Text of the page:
The International Monetary Fund urged Lebanese officials on Thursday to break an “impasse” and move ahead with reforms after a massive Beirut blast cost the crisis-hit country billions in damages.
“It is essential to overcome the impasse in the discussions on critical reforms,” said the world body, which has been in talks with the Lebanese government since May over the country’s financial crisis.
The talks have since hit a wall, with the IMF urging authorities “to put in place a meaningful program to turn around the economy” following Tuesday’s explosion, which it called a “disaster.”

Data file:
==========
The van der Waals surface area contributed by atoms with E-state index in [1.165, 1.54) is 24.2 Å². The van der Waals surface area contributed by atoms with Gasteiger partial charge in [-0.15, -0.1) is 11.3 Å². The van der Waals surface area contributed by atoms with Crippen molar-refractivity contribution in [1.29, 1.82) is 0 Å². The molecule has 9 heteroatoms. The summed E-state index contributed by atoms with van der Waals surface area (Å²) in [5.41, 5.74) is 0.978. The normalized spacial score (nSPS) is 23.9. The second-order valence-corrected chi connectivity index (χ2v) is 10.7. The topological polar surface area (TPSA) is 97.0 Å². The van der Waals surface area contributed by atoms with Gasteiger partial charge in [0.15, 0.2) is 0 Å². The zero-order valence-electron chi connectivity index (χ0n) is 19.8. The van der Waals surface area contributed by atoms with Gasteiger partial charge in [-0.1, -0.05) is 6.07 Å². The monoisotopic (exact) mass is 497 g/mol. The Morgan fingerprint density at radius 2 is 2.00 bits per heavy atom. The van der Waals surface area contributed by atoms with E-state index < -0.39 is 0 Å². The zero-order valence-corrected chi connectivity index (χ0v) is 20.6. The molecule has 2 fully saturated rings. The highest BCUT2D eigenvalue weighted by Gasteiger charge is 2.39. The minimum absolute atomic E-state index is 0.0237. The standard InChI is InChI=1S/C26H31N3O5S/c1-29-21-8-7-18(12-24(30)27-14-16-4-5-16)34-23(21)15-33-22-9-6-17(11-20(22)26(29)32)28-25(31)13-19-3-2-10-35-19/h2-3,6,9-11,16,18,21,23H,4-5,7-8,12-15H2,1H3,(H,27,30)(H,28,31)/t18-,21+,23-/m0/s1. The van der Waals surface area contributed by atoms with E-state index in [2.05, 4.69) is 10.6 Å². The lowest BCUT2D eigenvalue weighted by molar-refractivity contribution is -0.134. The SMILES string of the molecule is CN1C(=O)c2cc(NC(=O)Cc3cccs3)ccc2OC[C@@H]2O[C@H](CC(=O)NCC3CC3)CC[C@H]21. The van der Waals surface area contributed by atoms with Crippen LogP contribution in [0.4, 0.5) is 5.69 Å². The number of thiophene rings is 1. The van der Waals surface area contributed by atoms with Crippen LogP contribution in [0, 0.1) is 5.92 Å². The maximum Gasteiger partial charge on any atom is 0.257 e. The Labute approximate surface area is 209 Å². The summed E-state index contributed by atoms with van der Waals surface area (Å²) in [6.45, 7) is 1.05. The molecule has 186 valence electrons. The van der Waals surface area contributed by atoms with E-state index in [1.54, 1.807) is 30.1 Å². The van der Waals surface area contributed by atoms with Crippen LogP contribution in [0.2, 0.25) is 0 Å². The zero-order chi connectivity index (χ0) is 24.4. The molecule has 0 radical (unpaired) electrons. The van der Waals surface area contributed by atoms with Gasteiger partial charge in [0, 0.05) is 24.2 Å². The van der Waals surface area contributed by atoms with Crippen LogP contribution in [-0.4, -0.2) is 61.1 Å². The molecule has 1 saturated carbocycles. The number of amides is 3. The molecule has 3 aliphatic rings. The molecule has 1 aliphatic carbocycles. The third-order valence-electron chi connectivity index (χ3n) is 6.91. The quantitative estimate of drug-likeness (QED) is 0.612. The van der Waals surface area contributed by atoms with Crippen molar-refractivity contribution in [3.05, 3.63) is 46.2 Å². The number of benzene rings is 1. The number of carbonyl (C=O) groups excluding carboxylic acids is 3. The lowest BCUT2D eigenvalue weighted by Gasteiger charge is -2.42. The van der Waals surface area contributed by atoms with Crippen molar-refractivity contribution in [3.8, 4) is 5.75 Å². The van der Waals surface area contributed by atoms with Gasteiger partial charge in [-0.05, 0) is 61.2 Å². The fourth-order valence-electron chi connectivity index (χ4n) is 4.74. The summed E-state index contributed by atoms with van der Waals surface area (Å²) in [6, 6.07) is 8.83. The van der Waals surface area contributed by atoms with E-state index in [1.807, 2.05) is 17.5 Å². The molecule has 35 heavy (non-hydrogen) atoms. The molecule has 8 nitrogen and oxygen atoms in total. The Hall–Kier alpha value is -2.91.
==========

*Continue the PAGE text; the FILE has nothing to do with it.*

Managing Director Kristalina Georgieva, in a statement, also urged the international community and friends of Lebanon “to step up to help the country.”
“The IMF is exploring all possible ways to support the people of Lebanon,” she said. “It is essential to overcome the impasse in the discussions on critical reforms and put in place a meaningful program to turn around the economy and build accountability and trust in the future of the country."
The Lebanese government entered talks with IMF in May after defaulting on its foreign currency debt, but the negotiations have stalled in the absence of reforms and amid a row between the government, banks and politicians over the scale of the country’s vast financial losses.
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